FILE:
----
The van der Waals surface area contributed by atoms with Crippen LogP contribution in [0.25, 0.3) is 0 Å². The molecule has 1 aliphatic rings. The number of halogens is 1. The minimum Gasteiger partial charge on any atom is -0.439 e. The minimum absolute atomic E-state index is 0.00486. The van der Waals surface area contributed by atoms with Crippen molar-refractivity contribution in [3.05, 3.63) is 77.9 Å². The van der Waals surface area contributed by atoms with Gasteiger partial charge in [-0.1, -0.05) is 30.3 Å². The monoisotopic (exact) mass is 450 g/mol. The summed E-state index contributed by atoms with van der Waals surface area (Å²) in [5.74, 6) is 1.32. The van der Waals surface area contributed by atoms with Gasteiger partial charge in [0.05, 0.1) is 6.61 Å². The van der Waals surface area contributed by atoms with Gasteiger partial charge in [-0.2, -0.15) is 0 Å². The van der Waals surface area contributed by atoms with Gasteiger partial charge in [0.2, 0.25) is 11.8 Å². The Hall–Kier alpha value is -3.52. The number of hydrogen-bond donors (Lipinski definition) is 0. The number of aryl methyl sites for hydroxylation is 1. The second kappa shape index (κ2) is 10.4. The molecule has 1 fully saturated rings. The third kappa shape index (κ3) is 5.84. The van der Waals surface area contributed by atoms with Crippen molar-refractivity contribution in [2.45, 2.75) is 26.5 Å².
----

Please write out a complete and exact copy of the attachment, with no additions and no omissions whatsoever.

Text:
The van der Waals surface area contributed by atoms with Crippen LogP contribution in [0.25, 0.3) is 0 Å². The molecule has 1 aliphatic rings. The number of halogens is 1. The minimum Gasteiger partial charge on any atom is -0.439 e. The minimum absolute atomic E-state index is 0.00486. The van der Waals surface area contributed by atoms with Crippen molar-refractivity contribution in [3.05, 3.63) is 77.9 Å². The van der Waals surface area contributed by atoms with Gasteiger partial charge in [-0.1, -0.05) is 30.3 Å². The monoisotopic (exact) mass is 450 g/mol. The summed E-state index contributed by atoms with van der Waals surface area (Å²) in [5.74, 6) is 1.32. The van der Waals surface area contributed by atoms with Gasteiger partial charge in [0.05, 0.1) is 6.61 Å². The van der Waals surface area contributed by atoms with Gasteiger partial charge in [-0.2, -0.15) is 0 Å². The van der Waals surface area contributed by atoms with Gasteiger partial charge in [0.2, 0.25) is 11.8 Å². The Hall–Kier alpha value is -3.52. The number of hydrogen-bond donors (Lipinski definition) is 0. The number of aryl methyl sites for hydroxylation is 1. The second kappa shape index (κ2) is 10.4. The molecule has 1 fully saturated rings. The third kappa shape index (κ3) is 5.84. The van der Waals surface area contributed by atoms with Crippen molar-refractivity contribution in [2.45, 2.75) is 26.5 Å².